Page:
DETROIT -- General Motors quietly rolled out a new connected-car technology last month that it says has the potential to dramatically reduce vehicle-stopping breakdowns.
The technology, called Proactive Alerts, uses a combination of sensors and software to monitor the performance of three critical components -- the battery, starter and fuel pump -- each time the car is started.
When the performance of those parts begins to deteriorate, General Motors can warn drivers via its OnStar telematics service that they need to take their vehicle in for service.
The system, under development for about 10 years, is similar to what is used on some commercial jetliners.
Proactive Alerts, which went live on April 19 with little fanfare, is available as an option on nine 2016 GM vehicles: the Cadillac Escalade, GMC Sierra, Yukon and Terrain and Chevrolet Silverado, Tah-oe, Suburban, Corvette and Equinox. It will eventually be expanded to cover GM's entire lineup, said GM spokesman Alan Adler.
The service is free and comes as part of the OnStar package. But buyers must request the service. The data collected at each vehicle start is sent to GM through the vehicle's cellular communications portal and is checked against established benchmarks.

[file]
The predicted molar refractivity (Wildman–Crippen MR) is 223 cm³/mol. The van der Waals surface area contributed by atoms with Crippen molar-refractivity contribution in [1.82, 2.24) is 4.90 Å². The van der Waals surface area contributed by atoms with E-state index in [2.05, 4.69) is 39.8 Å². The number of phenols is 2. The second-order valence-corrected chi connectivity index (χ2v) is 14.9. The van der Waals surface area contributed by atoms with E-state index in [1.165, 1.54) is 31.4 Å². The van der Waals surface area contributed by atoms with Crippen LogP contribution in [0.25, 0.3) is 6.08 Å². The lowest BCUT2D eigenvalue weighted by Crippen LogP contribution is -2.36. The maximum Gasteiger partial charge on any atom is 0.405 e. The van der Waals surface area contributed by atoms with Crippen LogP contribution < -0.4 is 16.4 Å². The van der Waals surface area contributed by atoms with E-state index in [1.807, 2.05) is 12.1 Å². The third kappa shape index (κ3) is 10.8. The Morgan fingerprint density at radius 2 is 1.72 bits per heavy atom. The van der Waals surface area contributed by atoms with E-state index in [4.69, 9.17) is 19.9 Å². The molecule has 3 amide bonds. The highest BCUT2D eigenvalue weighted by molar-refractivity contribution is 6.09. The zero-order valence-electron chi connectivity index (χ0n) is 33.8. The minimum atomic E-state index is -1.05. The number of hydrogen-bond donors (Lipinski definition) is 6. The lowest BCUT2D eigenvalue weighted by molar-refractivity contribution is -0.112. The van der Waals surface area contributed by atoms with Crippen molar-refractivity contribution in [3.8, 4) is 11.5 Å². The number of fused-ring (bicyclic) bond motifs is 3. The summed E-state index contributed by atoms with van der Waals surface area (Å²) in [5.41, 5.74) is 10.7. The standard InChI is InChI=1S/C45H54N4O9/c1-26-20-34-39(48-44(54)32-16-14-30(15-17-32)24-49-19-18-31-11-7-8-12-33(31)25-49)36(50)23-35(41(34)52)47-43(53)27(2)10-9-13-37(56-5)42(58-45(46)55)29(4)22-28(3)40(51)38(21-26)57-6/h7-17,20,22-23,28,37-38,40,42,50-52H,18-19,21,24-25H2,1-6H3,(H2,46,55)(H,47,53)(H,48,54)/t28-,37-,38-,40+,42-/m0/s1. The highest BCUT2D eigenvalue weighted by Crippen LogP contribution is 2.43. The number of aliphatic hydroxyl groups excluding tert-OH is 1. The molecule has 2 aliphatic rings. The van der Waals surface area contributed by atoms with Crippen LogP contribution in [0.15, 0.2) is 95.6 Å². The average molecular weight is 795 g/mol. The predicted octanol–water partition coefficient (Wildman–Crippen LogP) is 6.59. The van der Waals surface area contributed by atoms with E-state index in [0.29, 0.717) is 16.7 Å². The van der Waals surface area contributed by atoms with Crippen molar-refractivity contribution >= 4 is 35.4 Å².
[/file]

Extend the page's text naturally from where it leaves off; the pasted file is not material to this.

For example, if a battery develops an internal issue, such as a short circuit, or a fuel pump is delivering an improper amount of fuel to the engine, the driver will be notified via OnStar, said Steve Holland, chief technologist for vehicle health management. They will be advised to take the vehicle to a dealer for service.
Proactive Alerts is optional, and GM won't take information from a vehicle without a customer's permission, Holland said. The goal, he added, is to stay one step ahead of the check engine light and save the customer's time. When a vehicle under warranty is taken to the dealership because Proactive Alerts has detected a problem, the dealership does not have to run diagnostics on it and is empowered to change the faulty part.
Holland said GM plans to expand Proactive Alerts to cover other components, such as the alternator and other highly electrified parts, but he gave no timetable.